Sea Turtles - Chelonioidea
All the oceans on our planet are home to Sea Turtles except for the polar regions. Some species travel between oceans. The flatback Sea Turtle is found solely on the northern coast of Australia.
Sea Turtles are almost always submerged, and have developed an anaerobic system of respiration. Although all Sea Turtles breathe air, under dire circumstances they may divert to anaerobic respiration for long periods of time. When surfacing to breathe, they can quickly refill their lungs with a single explosive exhalation and rapid inhalation. Their large lungs have adapted to permit rapid exchange of oxygen and to avoid trapping gases during deep dives.|
Sea Turtles size varies greatly, depending upon species ó from the small Kempís Ridley, weighing around 100 pounds, to the enormous Leatherback, which can weigh more than 1,000 pounds.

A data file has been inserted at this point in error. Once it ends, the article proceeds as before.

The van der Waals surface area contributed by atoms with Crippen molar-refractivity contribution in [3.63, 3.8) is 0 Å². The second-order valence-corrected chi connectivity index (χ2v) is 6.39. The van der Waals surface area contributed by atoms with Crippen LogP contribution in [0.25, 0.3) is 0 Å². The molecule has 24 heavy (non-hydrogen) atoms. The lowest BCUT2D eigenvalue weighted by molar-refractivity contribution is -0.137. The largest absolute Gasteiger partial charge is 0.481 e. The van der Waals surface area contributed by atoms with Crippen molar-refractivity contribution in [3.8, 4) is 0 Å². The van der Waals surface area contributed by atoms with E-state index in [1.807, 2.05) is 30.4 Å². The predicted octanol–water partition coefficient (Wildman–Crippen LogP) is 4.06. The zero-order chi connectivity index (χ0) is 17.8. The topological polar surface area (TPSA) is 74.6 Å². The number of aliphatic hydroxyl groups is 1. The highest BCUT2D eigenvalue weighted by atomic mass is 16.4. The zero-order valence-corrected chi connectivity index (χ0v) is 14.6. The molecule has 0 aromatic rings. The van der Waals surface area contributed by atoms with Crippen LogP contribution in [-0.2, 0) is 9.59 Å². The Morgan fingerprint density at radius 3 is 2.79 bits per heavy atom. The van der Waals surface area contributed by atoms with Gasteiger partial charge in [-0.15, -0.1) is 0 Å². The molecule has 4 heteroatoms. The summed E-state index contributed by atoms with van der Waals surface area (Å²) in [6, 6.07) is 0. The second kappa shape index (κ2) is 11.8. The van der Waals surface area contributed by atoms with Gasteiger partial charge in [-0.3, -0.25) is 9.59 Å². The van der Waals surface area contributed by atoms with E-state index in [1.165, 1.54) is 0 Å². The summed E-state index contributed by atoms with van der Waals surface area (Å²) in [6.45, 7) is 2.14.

They spend their entire lives at sea, except when adult females come ashore to lay eggs several times per season every 2 to 5 years. They face many dangers as they travel the oceans ó accidental capture and entanglement in fishing gear, loss of nesting and feeding sites to coastal development, poaching, and ocean pollution, especially plastic.
The seven living species of Sea Turtles are: Flatback, Green, Hawksbill, Kemp's Ridley, Leatherback, Loggerhead and Olive Ridley. All species except the Leatherback are in the family Cheloniidae. The Leatherback belongs to the family Dermochelyidae and is its only member.
Most species of Sea Turtle are endangered. Globally, the Kemp's Ridley, Hawksbill, and Leatherback Sea Turtles are listed as "Critically Endangered", the Loggerhead and Green as "Endangered", the Olive Ridley as "Vulnerable" and the Flatback as "Data Deficient", meaning that its conservation status is unclear due to lack of data.
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